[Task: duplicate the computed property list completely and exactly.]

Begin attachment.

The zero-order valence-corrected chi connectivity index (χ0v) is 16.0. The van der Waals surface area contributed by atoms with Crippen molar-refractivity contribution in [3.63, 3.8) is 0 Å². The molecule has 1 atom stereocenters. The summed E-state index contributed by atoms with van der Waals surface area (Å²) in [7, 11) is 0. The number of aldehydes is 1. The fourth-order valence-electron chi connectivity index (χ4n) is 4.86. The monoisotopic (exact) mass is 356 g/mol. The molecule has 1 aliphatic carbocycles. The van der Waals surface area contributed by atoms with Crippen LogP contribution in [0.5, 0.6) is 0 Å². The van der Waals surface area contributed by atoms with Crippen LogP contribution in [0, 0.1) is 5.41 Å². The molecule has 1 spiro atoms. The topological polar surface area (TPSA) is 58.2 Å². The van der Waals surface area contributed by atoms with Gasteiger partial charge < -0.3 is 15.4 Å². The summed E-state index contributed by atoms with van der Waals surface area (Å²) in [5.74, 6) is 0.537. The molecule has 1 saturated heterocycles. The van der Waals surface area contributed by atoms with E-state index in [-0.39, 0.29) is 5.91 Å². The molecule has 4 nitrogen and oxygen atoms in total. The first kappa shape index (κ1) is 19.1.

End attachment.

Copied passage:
The zero-order valence-corrected chi connectivity index (χ0v) is 16.0. The van der Waals surface area contributed by atoms with Crippen molar-refractivity contribution in [3.63, 3.8) is 0 Å². The molecule has 1 atom stereocenters. The summed E-state index contributed by atoms with van der Waals surface area (Å²) in [7, 11) is 0. The number of aldehydes is 1. The fourth-order valence-electron chi connectivity index (χ4n) is 4.86. The monoisotopic (exact) mass is 356 g/mol. The molecule has 1 aliphatic carbocycles. The van der Waals surface area contributed by atoms with Crippen LogP contribution in [0.5, 0.6) is 0 Å². The van der Waals surface area contributed by atoms with Crippen LogP contribution in [0, 0.1) is 5.41 Å². The molecule has 1 spiro atoms. The topological polar surface area (TPSA) is 58.2 Å². The van der Waals surface area contributed by atoms with Gasteiger partial charge < -0.3 is 15.4 Å². The summed E-state index contributed by atoms with van der Waals surface area (Å²) in [5.74, 6) is 0.537. The molecule has 1 saturated heterocycles. The van der Waals surface area contributed by atoms with E-state index in [-0.39, 0.29) is 5.91 Å². The molecule has 4 nitrogen and oxygen atoms in total. The first kappa shape index (κ1) is 19.1.